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A firefighter from Georgia has filed a product liability lawsuit against numerous chemical and safety equipment manufacturing companies, indicating his exposure to aqueous film-forming foams (AFFFs), both during training and actual firefighting events, led to the development of cancer.
Kevin Morgan filed the complaint (PDF) on March 24 in the U.S. District Court for the District of South Carolina, naming 3M Company, BASF Corp., Du Pont and several other companies as defendants.
According to the lawsuit, Morgan worked as a volunteer firefighter for the Pasco County Fire Rescue Department in Florida from 2004 through 2008, and currently works for the City of Savannah Fire and Emergency Services in Georgia, where he has been a full time firefighter since 2009.
In both jobs, Morgan used firefighter foams which contained per- and polyfluoroalkyl substances (PFAS), which are known to be toxic. As a result of exposure to the foam, he indicates he developed cancer, which was diagnosed in 2016.
“During this time, he used AFFF containing PFAS in firefighting training and response exercises, and used equipment/gear treated and/or coated with materials containing and/or contaminated with one or more PFAS,” the lawsuit states. “Plaintiff Kevin Morgan was exposed to AFFF containing PFAS numerous times over the course of his career, and now has one or more PFAS materials in his blood serum.”
Experts indicate PFAS chemicals contained in AFFF may take thousands of years to degrade, and past studies have shown their ability to enter and stay in the environment and human body through the air, dust, food, soil, and water.
The toxic chemicals were first introduced into the manufacturing industry in the 1940’s, because of their ability to resist heat, grease, stains, and water. However, since then the chemicals have been linked to a myriad of adverse health effects including liver damage, thyroid disease, decreased fertility, high cholesterol, obesity, hormone suppression, and cancer.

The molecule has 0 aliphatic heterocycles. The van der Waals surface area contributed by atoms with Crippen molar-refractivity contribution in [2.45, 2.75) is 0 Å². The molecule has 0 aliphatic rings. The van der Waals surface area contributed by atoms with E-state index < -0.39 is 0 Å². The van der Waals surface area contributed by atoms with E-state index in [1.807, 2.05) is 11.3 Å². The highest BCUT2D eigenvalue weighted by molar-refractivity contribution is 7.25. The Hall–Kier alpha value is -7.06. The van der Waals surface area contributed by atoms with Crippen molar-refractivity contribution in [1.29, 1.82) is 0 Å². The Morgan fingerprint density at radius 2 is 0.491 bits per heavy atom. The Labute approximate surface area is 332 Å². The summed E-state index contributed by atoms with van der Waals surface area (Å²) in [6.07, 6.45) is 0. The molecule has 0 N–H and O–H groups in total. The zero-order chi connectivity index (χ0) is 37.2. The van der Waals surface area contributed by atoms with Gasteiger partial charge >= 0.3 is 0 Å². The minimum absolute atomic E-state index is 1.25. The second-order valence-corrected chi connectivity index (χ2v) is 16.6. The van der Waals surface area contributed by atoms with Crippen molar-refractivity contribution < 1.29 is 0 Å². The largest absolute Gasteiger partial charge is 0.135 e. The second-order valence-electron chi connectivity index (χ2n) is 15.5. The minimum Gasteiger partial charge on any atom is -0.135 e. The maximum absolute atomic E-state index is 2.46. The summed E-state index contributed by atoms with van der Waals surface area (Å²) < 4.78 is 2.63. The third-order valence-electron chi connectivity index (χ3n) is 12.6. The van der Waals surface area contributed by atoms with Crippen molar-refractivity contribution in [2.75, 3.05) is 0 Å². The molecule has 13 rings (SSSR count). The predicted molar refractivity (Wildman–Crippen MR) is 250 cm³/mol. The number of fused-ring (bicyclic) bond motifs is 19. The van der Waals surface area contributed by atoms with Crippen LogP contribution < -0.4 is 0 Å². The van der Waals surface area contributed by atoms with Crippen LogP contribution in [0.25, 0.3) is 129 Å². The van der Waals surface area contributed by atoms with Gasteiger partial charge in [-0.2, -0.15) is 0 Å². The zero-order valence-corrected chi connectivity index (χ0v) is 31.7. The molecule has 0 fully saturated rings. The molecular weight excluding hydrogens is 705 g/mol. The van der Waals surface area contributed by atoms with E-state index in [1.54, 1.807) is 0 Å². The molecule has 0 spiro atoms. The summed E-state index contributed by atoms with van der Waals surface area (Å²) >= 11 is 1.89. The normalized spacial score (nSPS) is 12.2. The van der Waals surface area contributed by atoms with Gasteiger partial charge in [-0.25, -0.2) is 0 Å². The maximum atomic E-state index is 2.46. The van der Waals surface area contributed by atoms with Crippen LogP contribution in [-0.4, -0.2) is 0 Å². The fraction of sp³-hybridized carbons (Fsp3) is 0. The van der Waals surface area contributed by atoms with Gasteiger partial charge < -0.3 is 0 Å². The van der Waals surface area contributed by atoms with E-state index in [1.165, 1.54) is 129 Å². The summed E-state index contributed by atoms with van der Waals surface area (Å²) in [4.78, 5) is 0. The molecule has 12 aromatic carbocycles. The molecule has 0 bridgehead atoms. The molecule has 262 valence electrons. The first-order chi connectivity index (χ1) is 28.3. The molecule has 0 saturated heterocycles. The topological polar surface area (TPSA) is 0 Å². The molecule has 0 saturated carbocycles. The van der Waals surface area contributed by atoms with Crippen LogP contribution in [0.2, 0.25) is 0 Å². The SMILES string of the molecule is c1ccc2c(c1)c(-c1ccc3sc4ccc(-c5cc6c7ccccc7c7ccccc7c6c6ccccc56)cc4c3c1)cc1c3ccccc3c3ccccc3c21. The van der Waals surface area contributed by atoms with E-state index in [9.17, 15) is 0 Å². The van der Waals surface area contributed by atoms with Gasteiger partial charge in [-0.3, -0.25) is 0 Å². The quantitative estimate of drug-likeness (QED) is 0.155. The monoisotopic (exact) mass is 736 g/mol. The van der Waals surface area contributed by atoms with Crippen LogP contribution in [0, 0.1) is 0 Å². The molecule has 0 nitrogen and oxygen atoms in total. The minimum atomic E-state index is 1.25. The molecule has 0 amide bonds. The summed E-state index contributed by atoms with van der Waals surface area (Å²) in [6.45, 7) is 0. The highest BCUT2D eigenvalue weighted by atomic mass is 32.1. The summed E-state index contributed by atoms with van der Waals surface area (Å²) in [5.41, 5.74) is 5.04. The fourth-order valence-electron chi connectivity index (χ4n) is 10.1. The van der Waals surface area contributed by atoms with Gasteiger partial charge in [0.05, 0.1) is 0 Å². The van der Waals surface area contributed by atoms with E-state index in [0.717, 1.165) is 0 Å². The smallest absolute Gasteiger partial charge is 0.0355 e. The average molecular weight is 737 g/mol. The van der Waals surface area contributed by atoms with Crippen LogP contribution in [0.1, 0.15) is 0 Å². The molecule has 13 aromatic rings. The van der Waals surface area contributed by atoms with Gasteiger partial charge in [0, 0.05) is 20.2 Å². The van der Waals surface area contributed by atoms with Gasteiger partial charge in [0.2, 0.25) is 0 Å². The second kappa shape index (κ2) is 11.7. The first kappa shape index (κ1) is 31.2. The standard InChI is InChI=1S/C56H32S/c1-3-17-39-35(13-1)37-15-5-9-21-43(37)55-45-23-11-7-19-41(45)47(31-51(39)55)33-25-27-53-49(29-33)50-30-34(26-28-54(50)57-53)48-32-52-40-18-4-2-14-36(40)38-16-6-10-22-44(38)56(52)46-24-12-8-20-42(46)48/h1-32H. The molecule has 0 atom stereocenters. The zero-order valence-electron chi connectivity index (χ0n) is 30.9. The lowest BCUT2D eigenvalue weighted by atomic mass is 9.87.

Morgan’s complaint joins hundreds of other firefighting foam lawsuits filed across the nation, all raising similar allegations of the manufacturers failing to warn of the dangerous PFAS, which have resulted in those exposed to develop testicular cancer, kidney cancer, pancreatic cancer and other injuries.
Given common questions of fact and law raised in the complaints, the cases are all centralized in the U.S. District Court for the District of South Carolina, as part of a federal multidistrict litigation (MDL).
In addition to individual firefighter cancer lawsuits, the litigation also includes complaints filed by individuals diagnosed with cancer after years of drinking water contaminated from the use of the film-forming foam at military bases, airports and other training sites. A number of film-forming foam class action lawsuits have also been filed over costs associated with cleaning up the toxic chemicals from local water supplies.
As part of the coordinated management of the litigation, it is expected Judge Gergel will prepare a small group of “bellwether” cases for early trial dates, to help the parties gauge how juries respond to certain evidence and testimony that will be repeated throughout the claims, and which companies are ultimately held accountable for this emerging health disaster among firefighters and communities nationwide.